I’m constantly amazed by the ability to turn automation into something manual here. Usually I welcome technology as a harbinger of efficiency, a time-saver in many cases, something that might reduce friction a bit in a business transaction and make one’s life a little easier.
In Ecuador, it doesn’t always work out that way. I’ve probably discussed more than once how even the Internet has been turned into something that adds another layer of bureaucracy and friction to getting things done here. Or getting access to the Internet for banking or other services may be even more difficult than using the service itself, requiring reams of paper and signatures before being handed maybe a USB token or series of passwords, in an office somewhere out of the way, that you have to visit in person.
This must contribute to the high costs of so many things here in Ecuador. Because in so many cases, instead of just having a person do what a person could do alone, they add a machine to do it, then add a person to run that machine.
In this photo, we’re looking at a ticket line at Movistar, one of Ecuador’s main cell phone service companies.
They’ve installed an automated kiosk, with a touch screen for several options depending on the type of service you need.
However, instead of letting the public actually use the touch screen, they’ve hired someone to touch the touch screen for you, and then also write down the nature of your inquiry by hand into a notebook! At which point you are then delivered a slip of paper with your number on it, which will eventually show up on one of the flat-screen panels throughout the office when your turn comes up.
Perhaps they had too many problems initially with people not being able to use the automated kiosk-this wouldn’t surprise me as human interaction is the norm, not the exception in Ecuador, and most people just aren’t used to having a machine handle their requests. But hey, what can I do? It is what it is.
Today just got a major slap in the face. That is, another wake up call. Called on just how many hassles you can face in Ecuador-though many are, most of the time, avoidable, they sure are ugly when they hit you in the face.
First, Banco Pichincha, one of Ecuador’s major banks, has had its online transfer service, down for the last 4 days. The service allows you to move money from one account in one bank to another account in another bank-great for making payments. Of course, they don’t announce this to anyone-I only figured it out by using the online chat service. I’m late on my homeowner’s association fees because of this.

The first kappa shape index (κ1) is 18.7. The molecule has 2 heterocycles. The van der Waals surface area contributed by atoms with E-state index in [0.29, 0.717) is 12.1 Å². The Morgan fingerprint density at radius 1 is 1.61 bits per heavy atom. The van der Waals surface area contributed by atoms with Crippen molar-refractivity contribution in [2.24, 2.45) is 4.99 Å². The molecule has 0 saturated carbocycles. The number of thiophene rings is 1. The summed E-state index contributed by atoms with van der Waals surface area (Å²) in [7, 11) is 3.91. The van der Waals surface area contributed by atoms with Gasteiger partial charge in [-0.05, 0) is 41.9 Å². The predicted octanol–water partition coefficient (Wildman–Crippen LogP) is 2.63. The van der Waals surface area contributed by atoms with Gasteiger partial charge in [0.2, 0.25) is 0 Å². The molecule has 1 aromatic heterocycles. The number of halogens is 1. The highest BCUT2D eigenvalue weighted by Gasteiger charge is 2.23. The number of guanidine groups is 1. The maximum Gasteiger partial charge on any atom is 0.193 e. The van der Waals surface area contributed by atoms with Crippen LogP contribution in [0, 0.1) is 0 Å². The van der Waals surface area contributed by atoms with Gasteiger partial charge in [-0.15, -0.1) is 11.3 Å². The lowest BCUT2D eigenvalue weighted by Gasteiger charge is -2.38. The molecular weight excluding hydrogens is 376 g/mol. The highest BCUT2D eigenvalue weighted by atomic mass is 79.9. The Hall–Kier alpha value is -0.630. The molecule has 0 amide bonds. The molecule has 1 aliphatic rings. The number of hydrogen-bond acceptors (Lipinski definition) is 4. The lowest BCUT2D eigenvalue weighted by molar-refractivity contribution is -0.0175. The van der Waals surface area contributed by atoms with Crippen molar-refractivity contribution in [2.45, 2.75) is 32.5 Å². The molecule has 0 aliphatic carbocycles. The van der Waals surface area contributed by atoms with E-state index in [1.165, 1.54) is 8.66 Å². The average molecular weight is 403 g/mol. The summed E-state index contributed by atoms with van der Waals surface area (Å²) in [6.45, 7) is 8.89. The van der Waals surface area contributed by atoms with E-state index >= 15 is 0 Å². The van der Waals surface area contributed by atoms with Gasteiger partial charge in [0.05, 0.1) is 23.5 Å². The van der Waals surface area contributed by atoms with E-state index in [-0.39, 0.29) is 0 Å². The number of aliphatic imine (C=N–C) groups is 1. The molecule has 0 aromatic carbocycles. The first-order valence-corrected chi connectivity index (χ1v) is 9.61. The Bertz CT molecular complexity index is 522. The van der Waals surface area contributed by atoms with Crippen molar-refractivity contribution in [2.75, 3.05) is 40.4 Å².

So I figured I’d go to a cash machine and withdraw the cash, then go to Produbanco, another major Ecuadorian bank, to pay the dues. Well, the Banco de Pichincha cash machine was down. So I go to another bank’s cash machine. But it will only let me make withdrawls in $100 amounts, at $0.50 a pop. So I make two withdrawls-I needed $300 but the daily limit is $200. So someone else is going to get paid late.
We then go to a Produbanco branch at the Supermaxi-Ecuador’s chain of supermarkets. But, that branch, I learn, only accepts deposits for personal accounts, but not for business accounts. I head out to the other branch and the line is literally over 50 people or more long, and it’s already 4 p.m. I guess that payment will just have to wait too, that’s two people paid late…like so many things in Ecuador, you need a lot of patience to live here.
There are a couple of options for mobile Internet service in Ecuador.
If you’re here just a few weeks or months and not permanently setting up house somewhere, I’d recommend the USB dongle for wireless service from Movistar, the country’s main cell phone provider. I haven’t tried Claro’s service, but many say the cellphone service is better than Movistar’s, so my guess is their wireless Internet service can’t be too bad.
I had my first experience with it just a few weeks ago on our trip to the beach. It’ll get reception anywhere there’s cell phone service. We even carry the dongle in the car now when going and coming from Quito. Stuck in traffic and you need to work-especially handy when someone else is driving. Pull out the laptop and work away!
You can pick one up at just about any of the Movistar or Claro stores throughout Quito and the country. They are not hard to find. Service is pretty efficient.
Paid $69 for the 3.5G modem-they also have 4G for $110, which is even faster and has 500 MB thrown in free at the start, but the 3.5G was more than adequate for my needs and worked great for email and general web surfing. I think it’s $3 for 1 GB of downloading, and you can fill up your assigned cell number for the SIM card at just about any pharmacy, grocery store, or mom and pop shop in under a minute.
Without a plan, your download limit of 1 GB is good for 30 days, if I understood correctly. So you can refill for just $3, and 1GB can easily last several days or weeks if you only login when needed. I later realized I could have bought the $30 modem online-but here they won’t sell you just the SIM card for the modem as far as I know, so there’s no cheaper alternative but to pay the one time fee and buy the Movistar or Claro branded USB modem.
They tell you the software preinstalled on the modem only works on a Mac pre-Lion, suggesting that the dongle won’t work on a newer Mac. This much is true-the software does not work on a Mac. But I plugged the modem into my MacBook Pro, opened up Network Preferences and added a new service using the “default” configuration, it recognized the modem and I was good to go. On a late 2006 white Macbook, it would not recognize the modem and it woudn’t work.
Later on we’ll discuss fixed line Internet services in Ecuador for home or office-CNT, the national phone company’s service, and TV Cable, the cable company’s internet service.